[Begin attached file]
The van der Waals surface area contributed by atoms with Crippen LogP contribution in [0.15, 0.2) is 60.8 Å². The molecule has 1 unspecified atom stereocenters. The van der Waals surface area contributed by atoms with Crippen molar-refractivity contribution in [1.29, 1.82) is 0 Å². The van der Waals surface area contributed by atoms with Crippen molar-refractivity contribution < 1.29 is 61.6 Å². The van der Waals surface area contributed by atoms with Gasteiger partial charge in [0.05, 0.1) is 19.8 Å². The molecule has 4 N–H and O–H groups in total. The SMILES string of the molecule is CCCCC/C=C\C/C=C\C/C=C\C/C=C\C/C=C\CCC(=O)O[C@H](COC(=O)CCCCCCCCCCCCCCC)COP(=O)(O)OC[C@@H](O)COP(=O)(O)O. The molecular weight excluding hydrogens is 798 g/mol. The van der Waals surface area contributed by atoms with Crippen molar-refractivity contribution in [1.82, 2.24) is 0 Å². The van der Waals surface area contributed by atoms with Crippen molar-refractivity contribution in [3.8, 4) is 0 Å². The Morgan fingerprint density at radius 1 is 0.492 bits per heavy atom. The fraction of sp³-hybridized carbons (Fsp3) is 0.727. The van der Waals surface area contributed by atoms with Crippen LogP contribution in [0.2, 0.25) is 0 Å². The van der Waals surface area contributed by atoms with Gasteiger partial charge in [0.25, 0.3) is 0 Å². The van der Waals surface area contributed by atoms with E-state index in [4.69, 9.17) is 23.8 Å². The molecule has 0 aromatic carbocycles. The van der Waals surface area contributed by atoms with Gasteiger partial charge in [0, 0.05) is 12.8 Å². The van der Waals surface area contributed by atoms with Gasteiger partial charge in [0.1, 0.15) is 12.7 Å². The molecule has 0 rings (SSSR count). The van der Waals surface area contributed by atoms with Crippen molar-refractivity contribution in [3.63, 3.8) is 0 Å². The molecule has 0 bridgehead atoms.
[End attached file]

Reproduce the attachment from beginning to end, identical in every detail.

The van der Waals surface area contributed by atoms with Crippen LogP contribution in [0.15, 0.2) is 60.8 Å². The molecule has 1 unspecified atom stereocenters. The van der Waals surface area contributed by atoms with Crippen molar-refractivity contribution in [1.29, 1.82) is 0 Å². The van der Waals surface area contributed by atoms with Crippen molar-refractivity contribution < 1.29 is 61.6 Å². The van der Waals surface area contributed by atoms with Gasteiger partial charge in [0.05, 0.1) is 19.8 Å². The molecule has 4 N–H and O–H groups in total. The SMILES string of the molecule is CCCCC/C=C\C/C=C\C/C=C\C/C=C\C/C=C\CCC(=O)O[C@H](COC(=O)CCCCCCCCCCCCCCC)COP(=O)(O)OC[C@@H](O)COP(=O)(O)O. The molecular weight excluding hydrogens is 798 g/mol. The van der Waals surface area contributed by atoms with Crippen molar-refractivity contribution in [1.82, 2.24) is 0 Å². The van der Waals surface area contributed by atoms with Crippen molar-refractivity contribution in [3.8, 4) is 0 Å². The Morgan fingerprint density at radius 1 is 0.492 bits per heavy atom. The fraction of sp³-hybridized carbons (Fsp3) is 0.727. The van der Waals surface area contributed by atoms with Crippen LogP contribution in [0.2, 0.25) is 0 Å². The van der Waals surface area contributed by atoms with Gasteiger partial charge in [0.25, 0.3) is 0 Å². The van der Waals surface area contributed by atoms with E-state index in [4.69, 9.17) is 23.8 Å². The molecule has 0 aromatic carbocycles. The van der Waals surface area contributed by atoms with Gasteiger partial charge in [0, 0.05) is 12.8 Å². The van der Waals surface area contributed by atoms with Gasteiger partial charge in [0.1, 0.15) is 12.7 Å². The molecule has 0 rings (SSSR count). The van der Waals surface area contributed by atoms with Crippen molar-refractivity contribution in [3.63, 3.8) is 0 Å². The molecule has 0 bridgehead atoms.